Getting Started with Thyroid Cancer
We usually don't pay much attention to our thyroid, a small, butterfly-shaped gland at the front of the neck, just below the voice box. Yet it plays an important role in keeping us healthy.
It produces hormones that influence virtually every part of the body including regulating heart rate, blood pressure, body temperature, and metabolism as well as affecting the nervous system, muscles and various other organs.
Many thyroid cancer patients are initially unaware that they have the disease. Often, a lump is found on the thyroid during a routine physician exam or while taking a medical image of the neck for other conditions. In the vast majority of patients, the lump is simply an infection or other benign condition of the thyroid. However, about 5 percent of the time, this finding turns out to be cancerous (where the cells of the thyroid gland grow uncontrollably and form a tumor) and further treatment is needed.
Most patients do not experience symptoms. However, some may feel enlarged lymph nodes or nodules in the neck or have difficulty swallowing or speaking. Find more information on how to check your neck. Although other conditions can also cause these symptoms, it is best to have a physician examine you. For a referral to one of Cedars-Sinai's expert team members, please call 310-248-6510.
Risk Factors for Thyroid Cancer
The exact cause of many cases of thyroid cancer is unknown, but certain factors increase the risk of the disease, including:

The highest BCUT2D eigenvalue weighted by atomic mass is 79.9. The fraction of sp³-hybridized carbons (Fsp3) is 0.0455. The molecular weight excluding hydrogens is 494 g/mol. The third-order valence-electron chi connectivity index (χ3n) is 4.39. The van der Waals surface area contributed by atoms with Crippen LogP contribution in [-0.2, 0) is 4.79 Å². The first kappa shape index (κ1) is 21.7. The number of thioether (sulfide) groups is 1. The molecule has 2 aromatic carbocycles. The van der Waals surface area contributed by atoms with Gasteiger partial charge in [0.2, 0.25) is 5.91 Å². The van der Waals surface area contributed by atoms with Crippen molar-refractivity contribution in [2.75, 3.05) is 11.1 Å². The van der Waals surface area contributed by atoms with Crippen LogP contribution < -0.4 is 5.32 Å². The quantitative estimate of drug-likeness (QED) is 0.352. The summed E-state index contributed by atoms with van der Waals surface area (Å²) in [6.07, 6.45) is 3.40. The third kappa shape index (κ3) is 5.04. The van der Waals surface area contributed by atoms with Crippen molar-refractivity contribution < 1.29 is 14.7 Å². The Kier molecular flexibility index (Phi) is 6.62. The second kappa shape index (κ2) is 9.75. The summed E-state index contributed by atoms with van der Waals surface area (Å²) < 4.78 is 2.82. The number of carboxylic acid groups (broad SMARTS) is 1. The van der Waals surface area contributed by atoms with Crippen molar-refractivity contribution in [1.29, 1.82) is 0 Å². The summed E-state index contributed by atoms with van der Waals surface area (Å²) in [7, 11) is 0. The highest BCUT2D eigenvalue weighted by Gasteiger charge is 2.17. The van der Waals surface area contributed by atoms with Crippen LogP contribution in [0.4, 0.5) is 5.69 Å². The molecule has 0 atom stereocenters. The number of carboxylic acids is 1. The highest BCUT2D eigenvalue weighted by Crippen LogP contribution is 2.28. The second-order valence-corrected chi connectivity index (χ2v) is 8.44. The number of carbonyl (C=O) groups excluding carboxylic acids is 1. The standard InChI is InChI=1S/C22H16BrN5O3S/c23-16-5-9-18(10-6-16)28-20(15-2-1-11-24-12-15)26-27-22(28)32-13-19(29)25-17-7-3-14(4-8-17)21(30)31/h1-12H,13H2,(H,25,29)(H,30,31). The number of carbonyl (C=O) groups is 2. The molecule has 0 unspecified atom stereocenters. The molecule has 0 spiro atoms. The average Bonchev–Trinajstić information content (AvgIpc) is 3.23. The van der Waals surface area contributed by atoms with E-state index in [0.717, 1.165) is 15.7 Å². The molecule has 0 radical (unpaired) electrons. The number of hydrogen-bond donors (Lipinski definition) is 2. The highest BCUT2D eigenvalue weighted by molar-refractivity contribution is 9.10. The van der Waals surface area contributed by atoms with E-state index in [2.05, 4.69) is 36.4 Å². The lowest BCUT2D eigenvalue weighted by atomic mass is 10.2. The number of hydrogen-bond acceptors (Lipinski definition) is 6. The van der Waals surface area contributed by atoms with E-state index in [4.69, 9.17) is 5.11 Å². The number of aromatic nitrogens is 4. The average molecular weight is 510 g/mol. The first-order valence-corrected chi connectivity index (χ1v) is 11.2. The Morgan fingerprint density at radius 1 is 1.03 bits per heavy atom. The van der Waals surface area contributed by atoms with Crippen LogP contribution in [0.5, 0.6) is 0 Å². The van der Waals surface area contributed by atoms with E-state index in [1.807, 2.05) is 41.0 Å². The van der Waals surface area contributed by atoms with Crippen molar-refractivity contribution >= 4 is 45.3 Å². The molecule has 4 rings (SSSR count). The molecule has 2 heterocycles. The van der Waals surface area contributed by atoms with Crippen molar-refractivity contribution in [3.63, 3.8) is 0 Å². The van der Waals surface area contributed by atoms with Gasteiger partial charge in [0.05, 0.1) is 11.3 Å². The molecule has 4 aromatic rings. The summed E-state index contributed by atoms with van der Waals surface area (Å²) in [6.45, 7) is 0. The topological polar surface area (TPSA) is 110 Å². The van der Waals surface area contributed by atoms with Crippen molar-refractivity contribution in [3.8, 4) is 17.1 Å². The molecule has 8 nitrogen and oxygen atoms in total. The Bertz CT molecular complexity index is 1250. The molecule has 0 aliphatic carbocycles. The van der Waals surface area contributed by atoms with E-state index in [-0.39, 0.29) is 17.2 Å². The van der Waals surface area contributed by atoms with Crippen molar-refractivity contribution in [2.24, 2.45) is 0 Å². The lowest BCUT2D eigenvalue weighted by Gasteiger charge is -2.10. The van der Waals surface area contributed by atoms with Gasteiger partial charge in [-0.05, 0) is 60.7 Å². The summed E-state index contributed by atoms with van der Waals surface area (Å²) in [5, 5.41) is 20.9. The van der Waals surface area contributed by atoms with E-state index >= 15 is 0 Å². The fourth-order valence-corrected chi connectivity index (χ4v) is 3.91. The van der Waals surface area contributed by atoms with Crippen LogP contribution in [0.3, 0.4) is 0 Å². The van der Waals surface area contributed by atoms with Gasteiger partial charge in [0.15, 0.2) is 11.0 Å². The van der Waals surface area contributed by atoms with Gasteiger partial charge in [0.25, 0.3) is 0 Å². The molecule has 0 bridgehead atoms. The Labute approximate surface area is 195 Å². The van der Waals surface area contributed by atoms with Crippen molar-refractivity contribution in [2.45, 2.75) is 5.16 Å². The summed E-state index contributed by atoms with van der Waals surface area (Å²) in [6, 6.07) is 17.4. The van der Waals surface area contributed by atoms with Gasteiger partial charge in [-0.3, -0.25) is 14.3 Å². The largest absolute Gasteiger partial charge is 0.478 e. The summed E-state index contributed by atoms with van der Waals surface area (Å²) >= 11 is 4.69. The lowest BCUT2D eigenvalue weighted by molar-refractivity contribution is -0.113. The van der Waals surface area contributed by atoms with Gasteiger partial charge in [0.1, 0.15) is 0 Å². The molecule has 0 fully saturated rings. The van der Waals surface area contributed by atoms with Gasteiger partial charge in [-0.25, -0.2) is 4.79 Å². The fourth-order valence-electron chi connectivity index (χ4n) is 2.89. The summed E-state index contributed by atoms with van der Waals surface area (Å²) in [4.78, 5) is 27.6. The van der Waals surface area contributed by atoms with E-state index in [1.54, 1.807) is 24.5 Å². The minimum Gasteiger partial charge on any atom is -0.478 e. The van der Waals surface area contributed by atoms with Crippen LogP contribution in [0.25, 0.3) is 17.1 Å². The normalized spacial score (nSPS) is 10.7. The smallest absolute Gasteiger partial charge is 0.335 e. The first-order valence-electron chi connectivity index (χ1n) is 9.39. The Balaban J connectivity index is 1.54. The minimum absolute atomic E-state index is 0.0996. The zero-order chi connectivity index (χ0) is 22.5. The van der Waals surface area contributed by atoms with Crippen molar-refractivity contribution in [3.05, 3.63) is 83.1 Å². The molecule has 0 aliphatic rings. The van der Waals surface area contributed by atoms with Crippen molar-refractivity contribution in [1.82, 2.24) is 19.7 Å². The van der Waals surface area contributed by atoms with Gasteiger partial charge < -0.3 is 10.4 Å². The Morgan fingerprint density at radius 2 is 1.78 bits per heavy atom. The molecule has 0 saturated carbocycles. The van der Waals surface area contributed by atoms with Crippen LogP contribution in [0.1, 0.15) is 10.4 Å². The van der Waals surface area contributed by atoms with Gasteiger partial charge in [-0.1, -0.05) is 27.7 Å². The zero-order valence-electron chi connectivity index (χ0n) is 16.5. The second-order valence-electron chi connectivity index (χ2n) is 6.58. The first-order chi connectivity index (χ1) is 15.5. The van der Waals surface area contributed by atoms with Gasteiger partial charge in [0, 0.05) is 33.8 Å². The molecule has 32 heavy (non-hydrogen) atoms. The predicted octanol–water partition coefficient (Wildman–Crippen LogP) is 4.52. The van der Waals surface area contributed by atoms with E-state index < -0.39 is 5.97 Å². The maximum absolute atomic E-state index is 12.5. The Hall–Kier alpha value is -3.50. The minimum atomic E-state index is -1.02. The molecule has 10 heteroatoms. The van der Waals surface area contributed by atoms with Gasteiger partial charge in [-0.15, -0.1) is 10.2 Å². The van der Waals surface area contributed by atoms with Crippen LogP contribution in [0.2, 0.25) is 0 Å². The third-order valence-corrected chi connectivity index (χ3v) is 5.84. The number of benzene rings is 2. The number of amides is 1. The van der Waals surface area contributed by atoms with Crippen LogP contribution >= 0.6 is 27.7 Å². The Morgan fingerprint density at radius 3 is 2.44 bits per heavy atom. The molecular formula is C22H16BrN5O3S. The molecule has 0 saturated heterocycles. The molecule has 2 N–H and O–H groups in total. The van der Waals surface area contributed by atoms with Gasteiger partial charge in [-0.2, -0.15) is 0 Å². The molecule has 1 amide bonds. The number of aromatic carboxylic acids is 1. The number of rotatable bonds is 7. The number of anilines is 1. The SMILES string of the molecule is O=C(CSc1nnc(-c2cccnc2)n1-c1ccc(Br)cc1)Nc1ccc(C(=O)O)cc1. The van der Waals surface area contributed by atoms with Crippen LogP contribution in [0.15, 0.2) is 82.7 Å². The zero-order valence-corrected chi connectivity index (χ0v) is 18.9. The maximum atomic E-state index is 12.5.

- Age: Papillary and follicular thyroid cancer are more common in adulthood. Sporadic medullary thyroid cancer usually occurs in adults, while familial medullary cancer either is an isolated condition or is found in association with other endocrine tumors (multiple endocrine neoplasia syndromes), generally occur in childhood or adolescence. Anaplastic thyroid carcinoma, albeit rare, usually occurs in individuals over the age of 60.
- Gender: Women are two to three times more likely to develop thyroid cancer than men.
- Family history: Approximately five percent of patients with papillary thyroid cancer have a parent or sibling with thyroid cancer and usually have a familial form of the disease. The familial forms of medullary thyroid cancer are usually transmitted in a dominant fashion and therefore if an individual has a parent with one of these syndromes they have a 50 percent chance of having the genetic mutation that causes these diseases. There are several inherited conditions that are associated with well-differentiated thyroid cancer including papillary or follicular cancers: Gardner's syndrome or familial adenomatous polyposis, Cowden's disease, and the Carney complex. If you or a family member have or have had any of these conditions, please contact our Medical Genetics Institute.
- Enlarged lymph nodes in the neck
- History of radiation to head or neck: This was once used to treat enlarged tonsils, acne and the thymus. There is also an increase of thyroid cancer in people exposed to the 1986 nuclear power plant explosion in Chernobyl.
When to Seek Medical Advice
You should seek prompt medical attention if you experience a lump in your neck near your Adam's apple, hoarseness or trouble swallowing or breathing. Although other conditions cause these symptoms, it is best to have a physician examine you.